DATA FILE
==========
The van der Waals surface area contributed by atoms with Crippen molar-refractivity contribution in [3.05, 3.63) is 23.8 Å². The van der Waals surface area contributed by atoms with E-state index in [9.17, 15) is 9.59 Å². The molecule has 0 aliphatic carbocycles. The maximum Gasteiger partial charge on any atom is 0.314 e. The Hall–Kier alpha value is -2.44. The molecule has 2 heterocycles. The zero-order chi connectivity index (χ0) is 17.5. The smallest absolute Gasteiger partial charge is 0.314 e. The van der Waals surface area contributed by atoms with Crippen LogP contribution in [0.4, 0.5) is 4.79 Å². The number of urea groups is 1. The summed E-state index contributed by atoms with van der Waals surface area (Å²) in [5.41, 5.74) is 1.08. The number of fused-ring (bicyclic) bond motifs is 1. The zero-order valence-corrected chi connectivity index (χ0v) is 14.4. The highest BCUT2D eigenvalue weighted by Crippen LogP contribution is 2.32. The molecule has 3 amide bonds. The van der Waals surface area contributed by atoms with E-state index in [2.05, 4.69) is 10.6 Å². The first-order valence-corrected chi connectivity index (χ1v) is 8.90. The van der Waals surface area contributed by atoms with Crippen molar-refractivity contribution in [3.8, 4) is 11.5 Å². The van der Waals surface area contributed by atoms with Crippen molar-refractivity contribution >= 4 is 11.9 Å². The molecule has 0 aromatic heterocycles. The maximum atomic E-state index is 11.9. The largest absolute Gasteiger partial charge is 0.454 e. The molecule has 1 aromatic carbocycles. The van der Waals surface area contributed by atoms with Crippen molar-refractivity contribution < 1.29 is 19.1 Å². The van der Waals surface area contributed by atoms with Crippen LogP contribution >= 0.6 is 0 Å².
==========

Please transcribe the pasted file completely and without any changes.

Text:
The van der Waals surface area contributed by atoms with Crippen molar-refractivity contribution in [3.05, 3.63) is 23.8 Å². The van der Waals surface area contributed by atoms with E-state index in [9.17, 15) is 9.59 Å². The molecule has 0 aliphatic carbocycles. The maximum Gasteiger partial charge on any atom is 0.314 e. The Hall–Kier alpha value is -2.44. The molecule has 2 heterocycles. The zero-order chi connectivity index (χ0) is 17.5. The smallest absolute Gasteiger partial charge is 0.314 e. The van der Waals surface area contributed by atoms with Crippen LogP contribution in [0.4, 0.5) is 4.79 Å². The number of urea groups is 1. The summed E-state index contributed by atoms with van der Waals surface area (Å²) in [5.41, 5.74) is 1.08. The number of fused-ring (bicyclic) bond motifs is 1. The zero-order valence-corrected chi connectivity index (χ0v) is 14.4. The highest BCUT2D eigenvalue weighted by Crippen LogP contribution is 2.32. The molecule has 3 amide bonds. The van der Waals surface area contributed by atoms with E-state index in [2.05, 4.69) is 10.6 Å². The first-order valence-corrected chi connectivity index (χ1v) is 8.90. The van der Waals surface area contributed by atoms with Crippen molar-refractivity contribution in [3.8, 4) is 11.5 Å². The van der Waals surface area contributed by atoms with Crippen molar-refractivity contribution >= 4 is 11.9 Å². The molecule has 0 aromatic heterocycles. The maximum atomic E-state index is 11.9. The largest absolute Gasteiger partial charge is 0.454 e. The molecule has 1 aromatic carbocycles. The van der Waals surface area contributed by atoms with Crippen molar-refractivity contribution < 1.29 is 19.1 Å². The van der Waals surface area contributed by atoms with Crippen LogP contribution >= 0.6 is 0 Å².